Miller to propose death penalty changes
Bill would clarify whether fingerprints constitute biological evidence'
Senate President Thomas V. Mike Miller Jr. said last week that he plans to introduce legislation in 2010 that would clarify last session's changes to the state's death penalty statute.
An effort to repeal capital punishment ended with a bill that restricts the death penalty to cases with certain kinds of evidence.
One kind was "biological evidence," and when the bill passed, lawmakers were unsure whether the term included fingerprints.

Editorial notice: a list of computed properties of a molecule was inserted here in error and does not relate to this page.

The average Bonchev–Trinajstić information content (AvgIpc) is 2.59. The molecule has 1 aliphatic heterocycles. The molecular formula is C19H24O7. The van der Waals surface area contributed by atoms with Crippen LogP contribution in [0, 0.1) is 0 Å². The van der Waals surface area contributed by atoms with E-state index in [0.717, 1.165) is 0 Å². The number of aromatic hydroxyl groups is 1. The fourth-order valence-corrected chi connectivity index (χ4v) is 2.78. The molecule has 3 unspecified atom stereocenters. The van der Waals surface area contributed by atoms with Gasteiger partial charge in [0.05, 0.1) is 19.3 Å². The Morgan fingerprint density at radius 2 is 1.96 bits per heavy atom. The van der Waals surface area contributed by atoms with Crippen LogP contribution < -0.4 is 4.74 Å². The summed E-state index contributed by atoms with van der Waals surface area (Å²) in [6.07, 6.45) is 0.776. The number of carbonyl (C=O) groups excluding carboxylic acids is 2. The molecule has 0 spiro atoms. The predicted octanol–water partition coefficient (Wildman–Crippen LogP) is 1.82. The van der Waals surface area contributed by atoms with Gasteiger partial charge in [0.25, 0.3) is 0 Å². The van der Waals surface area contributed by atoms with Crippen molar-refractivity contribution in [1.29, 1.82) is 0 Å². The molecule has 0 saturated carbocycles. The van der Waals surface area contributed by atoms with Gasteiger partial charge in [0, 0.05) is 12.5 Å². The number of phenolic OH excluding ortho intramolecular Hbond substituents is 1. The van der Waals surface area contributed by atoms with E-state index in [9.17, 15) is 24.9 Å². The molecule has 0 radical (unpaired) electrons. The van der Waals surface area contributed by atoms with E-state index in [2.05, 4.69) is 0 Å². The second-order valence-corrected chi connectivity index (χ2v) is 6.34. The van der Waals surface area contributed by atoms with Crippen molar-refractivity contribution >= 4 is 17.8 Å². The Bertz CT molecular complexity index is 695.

Miller's bill would spell out that fingerprint evidence would be sufficient.
The changes also called for videotaped evidence or confessions. Miller said Friday that his bill would allow photographic evidence, as well.
Miller (D-Dist. 27) of Chesapeake Beach said he thought the bill would pass the Senate, but he was unsure whether it would pass the House of Delegates.
Sen. Lisa A. Gladden, vice chairman of the Judicial Proceedings Committee and an advocate of a repeal of the death penalty, said she didn't think any changes should be passed yet.
A court ruling could decide that fingerprints are biological, she said.
"We don't want to make it easier to kill people," said Gladden (D-Dist. 41) of Baltimore.
Instead, any changes should wait until the 2011 session, the first after the 2010 elections, she said.